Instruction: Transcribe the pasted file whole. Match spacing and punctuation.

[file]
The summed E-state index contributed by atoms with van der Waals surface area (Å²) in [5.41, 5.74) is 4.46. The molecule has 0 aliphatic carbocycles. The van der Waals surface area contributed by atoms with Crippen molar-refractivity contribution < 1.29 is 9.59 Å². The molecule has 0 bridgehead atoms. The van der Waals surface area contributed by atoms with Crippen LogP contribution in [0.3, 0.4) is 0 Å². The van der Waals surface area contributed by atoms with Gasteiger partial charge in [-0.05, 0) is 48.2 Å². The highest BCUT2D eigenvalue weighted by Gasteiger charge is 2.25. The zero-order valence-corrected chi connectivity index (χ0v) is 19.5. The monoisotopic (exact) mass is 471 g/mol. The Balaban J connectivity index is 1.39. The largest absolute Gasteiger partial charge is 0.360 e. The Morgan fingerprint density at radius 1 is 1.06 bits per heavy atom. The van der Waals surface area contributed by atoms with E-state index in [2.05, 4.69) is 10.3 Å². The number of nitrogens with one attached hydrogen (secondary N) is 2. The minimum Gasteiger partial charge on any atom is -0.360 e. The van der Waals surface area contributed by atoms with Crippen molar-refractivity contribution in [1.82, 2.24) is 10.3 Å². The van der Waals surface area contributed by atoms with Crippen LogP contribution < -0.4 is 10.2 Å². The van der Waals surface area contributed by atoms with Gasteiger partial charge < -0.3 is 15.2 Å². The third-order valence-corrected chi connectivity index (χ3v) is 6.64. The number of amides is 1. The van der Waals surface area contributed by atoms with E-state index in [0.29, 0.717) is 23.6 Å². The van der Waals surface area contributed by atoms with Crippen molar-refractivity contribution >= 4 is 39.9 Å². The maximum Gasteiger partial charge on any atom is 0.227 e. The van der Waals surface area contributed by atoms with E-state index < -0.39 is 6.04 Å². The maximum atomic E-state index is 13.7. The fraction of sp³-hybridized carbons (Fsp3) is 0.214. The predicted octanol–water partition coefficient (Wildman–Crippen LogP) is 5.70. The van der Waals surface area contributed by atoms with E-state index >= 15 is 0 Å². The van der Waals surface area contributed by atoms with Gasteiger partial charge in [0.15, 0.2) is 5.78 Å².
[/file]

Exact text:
The summed E-state index contributed by atoms with van der Waals surface area (Å²) in [5.41, 5.74) is 4.46. The molecule has 0 aliphatic carbocycles. The van der Waals surface area contributed by atoms with Crippen molar-refractivity contribution < 1.29 is 9.59 Å². The molecule has 0 bridgehead atoms. The van der Waals surface area contributed by atoms with Crippen LogP contribution in [0.3, 0.4) is 0 Å². The van der Waals surface area contributed by atoms with Gasteiger partial charge in [-0.05, 0) is 48.2 Å². The highest BCUT2D eigenvalue weighted by Gasteiger charge is 2.25. The zero-order valence-corrected chi connectivity index (χ0v) is 19.5. The monoisotopic (exact) mass is 471 g/mol. The Balaban J connectivity index is 1.39. The largest absolute Gasteiger partial charge is 0.360 e. The Morgan fingerprint density at radius 1 is 1.06 bits per heavy atom. The van der Waals surface area contributed by atoms with E-state index in [2.05, 4.69) is 10.3 Å². The number of nitrogens with one attached hydrogen (secondary N) is 2. The minimum Gasteiger partial charge on any atom is -0.360 e. The van der Waals surface area contributed by atoms with Crippen molar-refractivity contribution in [1.82, 2.24) is 10.3 Å². The van der Waals surface area contributed by atoms with Crippen LogP contribution < -0.4 is 10.2 Å². The van der Waals surface area contributed by atoms with Gasteiger partial charge < -0.3 is 15.2 Å². The third-order valence-corrected chi connectivity index (χ3v) is 6.64. The number of amides is 1. The van der Waals surface area contributed by atoms with E-state index in [0.29, 0.717) is 23.6 Å². The van der Waals surface area contributed by atoms with Crippen molar-refractivity contribution >= 4 is 39.9 Å². The maximum Gasteiger partial charge on any atom is 0.227 e. The van der Waals surface area contributed by atoms with E-state index < -0.39 is 6.04 Å². The maximum atomic E-state index is 13.7. The fraction of sp³-hybridized carbons (Fsp3) is 0.214. The predicted octanol–water partition coefficient (Wildman–Crippen LogP) is 5.70. The van der Waals surface area contributed by atoms with E-state index >= 15 is 0 Å². The van der Waals surface area contributed by atoms with Gasteiger partial charge in [0.15, 0.2) is 5.78 Å².